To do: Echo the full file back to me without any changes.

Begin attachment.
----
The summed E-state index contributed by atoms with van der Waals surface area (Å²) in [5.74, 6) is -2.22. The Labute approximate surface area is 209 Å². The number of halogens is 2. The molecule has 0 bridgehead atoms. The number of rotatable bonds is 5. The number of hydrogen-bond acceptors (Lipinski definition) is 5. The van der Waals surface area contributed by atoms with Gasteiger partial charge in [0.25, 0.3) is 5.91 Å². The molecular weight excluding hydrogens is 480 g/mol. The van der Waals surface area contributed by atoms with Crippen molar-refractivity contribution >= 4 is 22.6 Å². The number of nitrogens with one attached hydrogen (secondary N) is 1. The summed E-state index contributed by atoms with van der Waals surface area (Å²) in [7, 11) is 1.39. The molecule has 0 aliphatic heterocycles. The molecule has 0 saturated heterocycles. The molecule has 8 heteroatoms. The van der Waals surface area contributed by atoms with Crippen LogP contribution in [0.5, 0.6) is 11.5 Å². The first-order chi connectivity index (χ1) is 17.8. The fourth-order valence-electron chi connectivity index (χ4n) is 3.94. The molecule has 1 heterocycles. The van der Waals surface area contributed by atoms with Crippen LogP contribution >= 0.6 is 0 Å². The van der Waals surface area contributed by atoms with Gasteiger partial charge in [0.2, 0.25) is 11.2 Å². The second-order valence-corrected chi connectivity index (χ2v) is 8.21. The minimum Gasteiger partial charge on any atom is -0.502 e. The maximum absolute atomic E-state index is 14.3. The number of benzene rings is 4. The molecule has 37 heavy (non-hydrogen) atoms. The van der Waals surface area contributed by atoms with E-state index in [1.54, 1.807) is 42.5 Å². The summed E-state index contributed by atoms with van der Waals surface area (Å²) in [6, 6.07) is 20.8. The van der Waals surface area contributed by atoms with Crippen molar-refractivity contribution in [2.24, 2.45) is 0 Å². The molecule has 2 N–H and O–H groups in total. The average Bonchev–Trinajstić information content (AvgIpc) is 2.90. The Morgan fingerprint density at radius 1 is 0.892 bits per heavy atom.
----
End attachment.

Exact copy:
The summed E-state index contributed by atoms with van der Waals surface area (Å²) in [5.74, 6) is -2.22. The Labute approximate surface area is 209 Å². The number of halogens is 2. The molecule has 0 bridgehead atoms. The number of rotatable bonds is 5. The number of hydrogen-bond acceptors (Lipinski definition) is 5. The van der Waals surface area contributed by atoms with Gasteiger partial charge in [0.25, 0.3) is 5.91 Å². The molecular weight excluding hydrogens is 480 g/mol. The van der Waals surface area contributed by atoms with Crippen molar-refractivity contribution >= 4 is 22.6 Å². The number of nitrogens with one attached hydrogen (secondary N) is 1. The summed E-state index contributed by atoms with van der Waals surface area (Å²) in [7, 11) is 1.39. The molecule has 0 aliphatic heterocycles. The molecule has 0 saturated heterocycles. The molecule has 8 heteroatoms. The van der Waals surface area contributed by atoms with Crippen LogP contribution in [0.5, 0.6) is 11.5 Å². The first-order chi connectivity index (χ1) is 17.8. The fourth-order valence-electron chi connectivity index (χ4n) is 3.94. The molecule has 1 heterocycles. The van der Waals surface area contributed by atoms with Crippen LogP contribution >= 0.6 is 0 Å². The van der Waals surface area contributed by atoms with Gasteiger partial charge in [0.2, 0.25) is 11.2 Å². The second-order valence-corrected chi connectivity index (χ2v) is 8.21. The minimum Gasteiger partial charge on any atom is -0.502 e. The maximum absolute atomic E-state index is 14.3. The number of benzene rings is 4. The molecule has 37 heavy (non-hydrogen) atoms. The van der Waals surface area contributed by atoms with E-state index in [1.54, 1.807) is 42.5 Å². The summed E-state index contributed by atoms with van der Waals surface area (Å²) in [6, 6.07) is 20.8. The van der Waals surface area contributed by atoms with Crippen molar-refractivity contribution in [2.24, 2.45) is 0 Å². The molecule has 2 N–H and O–H groups in total. The average Bonchev–Trinajstić information content (AvgIpc) is 2.90. The Morgan fingerprint density at radius 1 is 0.892 bits per heavy atom.